The Society of Thoracic Surgeons (STS) has developed National Quality Forum (NQF)-endorsed measures for 30-day mortality and 30-day composite outcome after SAVR. Additionally, the Transcatheter Valve Therapies (TVT) Registry has developed a NQF-endorsed 30-day mortality metric (7). However, given the relatively low 30-day mortality associated with both SAVR and TAVR and the expansion of TAVR to low-risk populations, there is widespread recognition that mortality is not the only endpoint of interest for quality measurement. As a result, a 30-day post-TAVR composite metric composed of mortality, stroke, valve academic research consortium, major or disabling bleeding, stage 3 acute kidney injury and moderate/severe paravalvular leak has been derived and validated. These metrics collectively help focus the assessment of quality on the measurement of risk-adjusted outcomes rather than structural measures, such as volume. However, with the expansion of TAVR to all STS risk groups, further efforts are needed to develop AVR metrics that are agnostic of a surgical versus a percutaneous approach.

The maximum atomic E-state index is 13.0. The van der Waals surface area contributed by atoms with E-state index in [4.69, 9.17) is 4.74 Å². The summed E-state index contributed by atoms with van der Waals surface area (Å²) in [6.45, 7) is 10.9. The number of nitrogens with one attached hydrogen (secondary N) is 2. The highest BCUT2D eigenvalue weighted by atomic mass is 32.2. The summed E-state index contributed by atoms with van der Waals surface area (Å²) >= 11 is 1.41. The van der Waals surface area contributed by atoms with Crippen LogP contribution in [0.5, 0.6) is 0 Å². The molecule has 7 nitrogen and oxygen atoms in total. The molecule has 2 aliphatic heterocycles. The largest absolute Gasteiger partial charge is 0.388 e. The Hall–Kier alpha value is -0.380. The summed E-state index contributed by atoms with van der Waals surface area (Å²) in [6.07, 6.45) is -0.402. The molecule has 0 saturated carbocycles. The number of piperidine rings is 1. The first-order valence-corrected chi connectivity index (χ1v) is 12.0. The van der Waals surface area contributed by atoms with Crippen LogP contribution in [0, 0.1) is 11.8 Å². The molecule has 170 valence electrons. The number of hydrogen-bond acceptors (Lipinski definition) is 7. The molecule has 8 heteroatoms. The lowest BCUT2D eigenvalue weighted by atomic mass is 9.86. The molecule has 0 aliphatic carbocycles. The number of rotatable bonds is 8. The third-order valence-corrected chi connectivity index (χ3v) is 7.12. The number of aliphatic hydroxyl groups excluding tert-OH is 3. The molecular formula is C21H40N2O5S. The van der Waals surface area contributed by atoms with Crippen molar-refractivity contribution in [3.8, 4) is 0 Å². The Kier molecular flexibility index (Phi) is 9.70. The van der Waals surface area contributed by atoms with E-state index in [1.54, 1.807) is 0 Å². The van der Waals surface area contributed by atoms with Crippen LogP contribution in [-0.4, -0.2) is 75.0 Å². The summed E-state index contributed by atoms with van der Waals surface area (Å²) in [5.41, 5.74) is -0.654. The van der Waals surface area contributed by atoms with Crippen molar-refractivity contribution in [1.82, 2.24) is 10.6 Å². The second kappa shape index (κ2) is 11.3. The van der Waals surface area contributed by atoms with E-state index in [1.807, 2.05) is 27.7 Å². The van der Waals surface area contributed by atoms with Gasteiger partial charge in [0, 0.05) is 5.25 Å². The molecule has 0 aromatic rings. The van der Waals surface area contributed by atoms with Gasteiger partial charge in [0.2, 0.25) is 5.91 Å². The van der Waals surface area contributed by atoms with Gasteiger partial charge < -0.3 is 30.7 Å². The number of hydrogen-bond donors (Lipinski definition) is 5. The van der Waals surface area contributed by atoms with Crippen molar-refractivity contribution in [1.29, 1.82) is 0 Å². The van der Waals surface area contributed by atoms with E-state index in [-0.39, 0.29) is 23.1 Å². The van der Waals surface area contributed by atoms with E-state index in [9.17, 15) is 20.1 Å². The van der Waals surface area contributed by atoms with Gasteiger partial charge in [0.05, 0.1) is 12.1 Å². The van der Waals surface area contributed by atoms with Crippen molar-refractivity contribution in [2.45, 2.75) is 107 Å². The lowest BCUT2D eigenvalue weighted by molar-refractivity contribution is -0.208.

In addition to diverting attention from the development of outcome-based quality metrics, the recent focus on the TAVR and SAVR volume-outcome relationship has overshadowed the need for research to define equitable dispersion of and access to comprehensive AVR services (8). Invariably, the use of any absolute minimum quality threshold to determine eligibility for certification of AVR programs or payment for AVR procedures will have a theoretical impact on access to AVR care (9). Yet, despite having the most TAVR centers per capita in the world, little is known about access to AVR services in the United States and the presence of disparities in access. Indeed, existing volume-outcomes and population-based analyses of patients undergoing TAVR suggest that there may be both geographic and racial/ethnic disparities in access to TAVR. However, none of these existing studies are definitive due to the lack of a nationwide data source of patients with severe and symptomatic AS. As a transformational technology, TAVR is at risk of perpetuating existing disparities in the United States healthcare system. This is because innovative technologies often initially favor patients with the most resources, influence, social connections and insurance coverage. Further complicating the issue of defining disparities in AVR is that access to care itself is a complex construct involving geography, socioeconomic status, ethnicity, race, insurance status, patient preferences and physician-related factors (10,11). To fully understand the impact of linking the volume-outcome relationship to healthcare policy, we are urgently in need of further work to define access to care and investigate sources of disparities.